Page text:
A Strong Body Starts With a Strong Mind

Strength Is a Choice

Not always an easy one, because it usually requires doing something difficult that one can’t do easily; but that is precisely the point. Strength, by definition, requires the use of force. Sometimes that is an external force, and sometimes it’s experienced internally.

In reality, it always starts internally. It starts with the mind.

“What the mind can conceive, the body can achieve.”
—Napoleon Hill (paraphrased)

Training kettlebells for a strong mind

Strength, or force, is the ability to move something, or by extrapolation, create a change. I always told my sons that the most important thing in life is the ability to make yourself do that which you know you needed to, but didn’t want to — because if you could do that, you could accomplish anything. I still believe this.

Rarely are those things easy, but the more often one attempts and accomplishes them, the “easier” they get.

Your inner strength, your will, is just like the body — just like the muscles. If it is used frequently and appropriately, it gets stronger. If it rarely taken out and exercised, it dissipates and grows weak.

Training kettlebells for a strong mindWeak never feels good. Strong always feels good. But getting to strong isn’t always fun, and many can’t seem to make that leap. But it’s crucial because one is either getting stronger or getting weaker. There is no standing still.

It can look like standing still or maintaining because one is going backward slowly, but it is still in the wrong direction. Even when the body is tapped-out and the weight will not move, or when it can no longer run the distance it once could, a body can still get stronger in one way or another. One can still make the mind stronger, and through that — the body.

We Are Always Training

“The body is the servant of the mind. It obeys the operations of the mind, whether they be deliberately chosen or automatically expressed…The will to do springs from the knowledge that we can do. Doubt and fear and the great enemies of knowledge, and he who encourages them, who does not slay them, thwarts himself at every step. He who has conquered doubt and fear has conquered failure.”  —James Allen, “As a Man Thinketh”

We are always influencing the body in one way or another whether we are aware of it or not. How we eat, sleep, stand, and train — or not — creates an effect on our system and determines whether we are getting stronger or weaker, better or worse, going forward or backward.

The more we are aware of this principle (scientifically known as SAID, specific adaptation to imposed demands), the more we can control what we get from our training and our lifestyle.

If we go to the gym and train hard, but don’t let ourselves rest to adapt to the workloads, and don’t feed ourselves properly to help recovery and adaptation through nutrition, and never contemplate the goals of our training and our methods, then, invariably we don’t progress. At least not in the right direction.

Training kettlebells for a strong mindEverything affects our progress, but especially our strength of mind — as that is truly the determinate of all the other good or bad decisions we will make in accordance with our training. The hardest part is always just getting to our practice, and doing the best we can that day, especially when we are tired or “life” gets in the way.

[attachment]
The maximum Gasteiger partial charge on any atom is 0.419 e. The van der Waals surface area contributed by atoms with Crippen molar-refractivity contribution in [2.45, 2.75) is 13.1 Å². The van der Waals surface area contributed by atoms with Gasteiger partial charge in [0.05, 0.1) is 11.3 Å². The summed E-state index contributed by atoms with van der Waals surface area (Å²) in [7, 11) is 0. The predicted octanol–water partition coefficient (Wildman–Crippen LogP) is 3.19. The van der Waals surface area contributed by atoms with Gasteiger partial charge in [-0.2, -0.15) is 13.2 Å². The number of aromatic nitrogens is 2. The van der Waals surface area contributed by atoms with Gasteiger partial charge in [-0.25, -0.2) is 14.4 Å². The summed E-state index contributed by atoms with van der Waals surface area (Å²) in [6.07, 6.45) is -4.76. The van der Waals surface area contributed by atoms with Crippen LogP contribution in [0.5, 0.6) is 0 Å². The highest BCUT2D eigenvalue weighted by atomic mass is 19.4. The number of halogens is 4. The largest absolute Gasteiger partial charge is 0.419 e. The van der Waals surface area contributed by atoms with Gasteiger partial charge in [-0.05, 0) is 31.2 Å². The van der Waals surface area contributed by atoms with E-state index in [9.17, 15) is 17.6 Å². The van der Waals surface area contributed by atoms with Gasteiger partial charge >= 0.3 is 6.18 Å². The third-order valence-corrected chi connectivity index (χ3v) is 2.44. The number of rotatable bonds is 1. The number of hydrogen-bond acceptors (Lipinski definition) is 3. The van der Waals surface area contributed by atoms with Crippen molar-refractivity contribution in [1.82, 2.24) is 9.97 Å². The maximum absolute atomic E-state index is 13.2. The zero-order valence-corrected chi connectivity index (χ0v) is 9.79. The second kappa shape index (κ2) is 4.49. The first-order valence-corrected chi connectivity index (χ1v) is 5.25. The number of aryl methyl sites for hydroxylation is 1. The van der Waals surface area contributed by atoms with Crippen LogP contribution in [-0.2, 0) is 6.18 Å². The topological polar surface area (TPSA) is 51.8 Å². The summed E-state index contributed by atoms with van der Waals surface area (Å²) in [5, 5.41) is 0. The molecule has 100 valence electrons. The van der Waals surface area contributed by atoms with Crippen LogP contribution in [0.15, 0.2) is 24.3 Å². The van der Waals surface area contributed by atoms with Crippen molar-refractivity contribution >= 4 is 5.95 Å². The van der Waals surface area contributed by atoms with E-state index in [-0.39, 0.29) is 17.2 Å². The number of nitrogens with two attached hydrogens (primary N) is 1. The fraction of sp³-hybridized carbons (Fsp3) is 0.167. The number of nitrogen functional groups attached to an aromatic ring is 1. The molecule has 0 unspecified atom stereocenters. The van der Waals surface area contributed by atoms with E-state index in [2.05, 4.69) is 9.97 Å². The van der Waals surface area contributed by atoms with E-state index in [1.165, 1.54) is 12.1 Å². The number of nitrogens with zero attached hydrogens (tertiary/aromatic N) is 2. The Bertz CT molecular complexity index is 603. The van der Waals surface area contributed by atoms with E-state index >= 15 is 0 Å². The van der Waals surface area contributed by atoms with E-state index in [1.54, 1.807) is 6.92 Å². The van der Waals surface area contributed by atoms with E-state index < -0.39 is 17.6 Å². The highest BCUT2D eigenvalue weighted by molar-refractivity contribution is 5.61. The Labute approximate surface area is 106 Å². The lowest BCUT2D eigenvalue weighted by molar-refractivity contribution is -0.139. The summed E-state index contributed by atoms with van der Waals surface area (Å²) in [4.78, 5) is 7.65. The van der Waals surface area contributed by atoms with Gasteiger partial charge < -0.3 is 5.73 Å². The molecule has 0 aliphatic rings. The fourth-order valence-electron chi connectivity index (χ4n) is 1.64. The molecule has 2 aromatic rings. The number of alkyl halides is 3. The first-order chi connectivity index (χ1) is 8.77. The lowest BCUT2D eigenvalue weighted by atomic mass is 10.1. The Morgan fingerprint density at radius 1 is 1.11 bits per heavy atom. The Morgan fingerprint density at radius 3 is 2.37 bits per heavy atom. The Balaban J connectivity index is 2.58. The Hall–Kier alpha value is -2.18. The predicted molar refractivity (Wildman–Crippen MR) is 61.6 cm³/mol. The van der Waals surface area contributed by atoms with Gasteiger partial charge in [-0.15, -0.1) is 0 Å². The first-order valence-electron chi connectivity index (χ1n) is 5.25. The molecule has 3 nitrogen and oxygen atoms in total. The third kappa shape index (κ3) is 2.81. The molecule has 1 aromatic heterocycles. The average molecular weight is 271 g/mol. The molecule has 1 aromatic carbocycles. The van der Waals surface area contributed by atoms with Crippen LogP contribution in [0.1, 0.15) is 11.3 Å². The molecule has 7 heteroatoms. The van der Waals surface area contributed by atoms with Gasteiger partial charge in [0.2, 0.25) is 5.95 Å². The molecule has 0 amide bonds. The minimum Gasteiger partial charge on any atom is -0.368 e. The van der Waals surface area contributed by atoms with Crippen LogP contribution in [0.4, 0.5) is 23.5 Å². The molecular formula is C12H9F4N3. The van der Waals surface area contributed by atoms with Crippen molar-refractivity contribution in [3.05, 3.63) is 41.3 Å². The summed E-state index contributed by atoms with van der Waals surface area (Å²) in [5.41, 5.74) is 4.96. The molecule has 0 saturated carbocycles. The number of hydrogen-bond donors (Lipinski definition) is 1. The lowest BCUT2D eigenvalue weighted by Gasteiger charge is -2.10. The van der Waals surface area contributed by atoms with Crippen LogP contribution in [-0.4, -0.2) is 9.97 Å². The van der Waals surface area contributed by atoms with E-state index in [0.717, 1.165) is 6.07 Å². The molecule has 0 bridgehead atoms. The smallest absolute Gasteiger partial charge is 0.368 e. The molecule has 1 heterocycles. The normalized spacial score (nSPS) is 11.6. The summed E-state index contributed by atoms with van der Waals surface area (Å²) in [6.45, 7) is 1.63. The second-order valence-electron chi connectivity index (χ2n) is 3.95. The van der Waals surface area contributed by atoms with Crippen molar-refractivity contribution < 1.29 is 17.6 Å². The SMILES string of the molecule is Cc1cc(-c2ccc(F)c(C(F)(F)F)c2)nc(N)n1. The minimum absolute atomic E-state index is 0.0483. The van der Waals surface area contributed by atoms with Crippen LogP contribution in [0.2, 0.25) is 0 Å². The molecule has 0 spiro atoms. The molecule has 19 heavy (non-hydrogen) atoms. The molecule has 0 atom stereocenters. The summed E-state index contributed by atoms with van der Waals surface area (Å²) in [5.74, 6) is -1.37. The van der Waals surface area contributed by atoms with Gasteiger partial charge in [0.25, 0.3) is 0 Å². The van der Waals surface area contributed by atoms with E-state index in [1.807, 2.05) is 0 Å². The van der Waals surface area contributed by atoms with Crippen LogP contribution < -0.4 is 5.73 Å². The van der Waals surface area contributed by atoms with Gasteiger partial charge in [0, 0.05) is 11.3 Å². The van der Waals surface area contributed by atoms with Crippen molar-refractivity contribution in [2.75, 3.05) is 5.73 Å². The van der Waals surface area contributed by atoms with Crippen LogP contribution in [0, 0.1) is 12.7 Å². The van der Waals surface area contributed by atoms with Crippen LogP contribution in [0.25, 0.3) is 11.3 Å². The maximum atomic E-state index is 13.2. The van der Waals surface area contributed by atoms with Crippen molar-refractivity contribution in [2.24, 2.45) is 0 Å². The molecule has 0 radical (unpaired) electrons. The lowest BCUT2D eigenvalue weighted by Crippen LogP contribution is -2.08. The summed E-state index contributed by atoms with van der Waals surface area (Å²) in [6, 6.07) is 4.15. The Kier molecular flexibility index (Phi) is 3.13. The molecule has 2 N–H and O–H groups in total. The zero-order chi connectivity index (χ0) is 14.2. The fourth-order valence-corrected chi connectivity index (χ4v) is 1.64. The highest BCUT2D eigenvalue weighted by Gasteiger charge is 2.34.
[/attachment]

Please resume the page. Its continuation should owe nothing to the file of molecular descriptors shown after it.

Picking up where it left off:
Knowing that, and training the mind as well as the body, can make one’s progress exponentially better than just approaching it as a purely physical effort.

We Must Practice Weaknesses to Learn Strengths

All serious athletes know this — that the mind is the great limiter, and they all work diligently to focus and concentrate better. They learn how to harness the power of the mind instead of letting it control them. The most important thing is looking at, and honestly assessing, one’s weaknesses. Only if one knows where the weak links are, can one attack them and make them stronger. We are always only as strong as the weakest link in the chain, and strengthening our weakest link always brings the fastest results.

Unfortunately, many are loathe to seek or acknowledge their weak points, and choose instead to enjoy working their strengths. True strength of body or mind can never come from that, in my opinion, as sooner or later, all will bump up against the weak link. It just happens later to the more talented. But it does happen.

Within the SFG, ours is an internal focus. Our focus is on deep skill and mastery through consistent and devoted practice. In our practice we are always searching for and working on our weak links, to shore them up, and better-strengthen the entire system.

Training kettlebells for a strong mindStrength is a skill, and it is a mental skill as well as a physical one. We need to practice being strong in all aspects of our lives, not just the few hours a week we are in practice and training. All our life can be a practice, with all of it devoted to making one stronger and better.

It’s not that hard, really, but it’s not for everyone. Many would prefer to be unconscious about most aspects of their lifestyle and how it affects their training. Those are the ones who are usually complaining how little progress they have made.

Through the Body to the Mind

After 41 years of training and practice, I have come to understand that one can change the mind by approaching it through the body, or vice versa. Hard training and confronting the true limits of one’s physical being have a profound effect on one’s thoughts, feelings, and emotions. But focusing the mind on what one wants the body to achieve can transform it quickly, as well. When both parts of oneself are optimized, then progress is usually exponential.